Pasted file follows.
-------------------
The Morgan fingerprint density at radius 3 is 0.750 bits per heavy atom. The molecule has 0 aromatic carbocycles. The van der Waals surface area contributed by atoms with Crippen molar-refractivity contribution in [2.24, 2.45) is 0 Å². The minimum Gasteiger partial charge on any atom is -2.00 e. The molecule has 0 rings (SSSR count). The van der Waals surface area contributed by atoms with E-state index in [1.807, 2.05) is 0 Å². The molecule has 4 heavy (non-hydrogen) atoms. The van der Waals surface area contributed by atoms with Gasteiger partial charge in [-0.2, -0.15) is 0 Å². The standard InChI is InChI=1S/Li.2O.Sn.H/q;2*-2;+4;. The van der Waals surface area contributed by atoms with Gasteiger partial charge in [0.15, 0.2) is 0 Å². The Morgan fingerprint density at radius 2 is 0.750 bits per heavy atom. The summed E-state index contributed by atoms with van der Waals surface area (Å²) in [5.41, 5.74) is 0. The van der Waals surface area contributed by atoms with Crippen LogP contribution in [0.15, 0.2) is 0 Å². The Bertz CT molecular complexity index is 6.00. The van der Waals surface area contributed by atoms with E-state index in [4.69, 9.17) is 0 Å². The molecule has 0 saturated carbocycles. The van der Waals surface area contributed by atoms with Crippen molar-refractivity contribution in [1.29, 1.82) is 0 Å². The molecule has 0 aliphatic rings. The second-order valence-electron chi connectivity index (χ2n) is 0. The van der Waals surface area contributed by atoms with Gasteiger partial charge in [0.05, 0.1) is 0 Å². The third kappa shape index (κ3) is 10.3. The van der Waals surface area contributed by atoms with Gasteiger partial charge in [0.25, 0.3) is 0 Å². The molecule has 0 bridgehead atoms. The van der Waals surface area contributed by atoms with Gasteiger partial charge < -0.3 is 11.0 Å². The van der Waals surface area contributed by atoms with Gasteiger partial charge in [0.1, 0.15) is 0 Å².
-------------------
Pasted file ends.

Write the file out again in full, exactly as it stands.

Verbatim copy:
The Morgan fingerprint density at radius 3 is 0.750 bits per heavy atom. The molecule has 0 aromatic carbocycles. The van der Waals surface area contributed by atoms with Crippen molar-refractivity contribution in [2.24, 2.45) is 0 Å². The minimum Gasteiger partial charge on any atom is -2.00 e. The molecule has 0 rings (SSSR count). The van der Waals surface area contributed by atoms with E-state index in [1.807, 2.05) is 0 Å². The molecule has 4 heavy (non-hydrogen) atoms. The van der Waals surface area contributed by atoms with Gasteiger partial charge in [-0.2, -0.15) is 0 Å². The standard InChI is InChI=1S/Li.2O.Sn.H/q;2*-2;+4;. The van der Waals surface area contributed by atoms with Gasteiger partial charge in [0.15, 0.2) is 0 Å². The Morgan fingerprint density at radius 2 is 0.750 bits per heavy atom. The summed E-state index contributed by atoms with van der Waals surface area (Å²) in [5.41, 5.74) is 0. The van der Waals surface area contributed by atoms with Crippen LogP contribution in [0.15, 0.2) is 0 Å². The Bertz CT molecular complexity index is 6.00. The van der Waals surface area contributed by atoms with E-state index in [4.69, 9.17) is 0 Å². The molecule has 0 saturated carbocycles. The van der Waals surface area contributed by atoms with Crippen molar-refractivity contribution in [1.29, 1.82) is 0 Å². The molecule has 0 aliphatic rings. The second-order valence-electron chi connectivity index (χ2n) is 0. The van der Waals surface area contributed by atoms with Gasteiger partial charge in [0.05, 0.1) is 0 Å². The third kappa shape index (κ3) is 10.3. The van der Waals surface area contributed by atoms with Gasteiger partial charge in [0.25, 0.3) is 0 Å². The molecule has 0 bridgehead atoms. The van der Waals surface area contributed by atoms with Gasteiger partial charge < -0.3 is 11.0 Å². The van der Waals surface area contributed by atoms with Gasteiger partial charge in [0.1, 0.15) is 0 Å².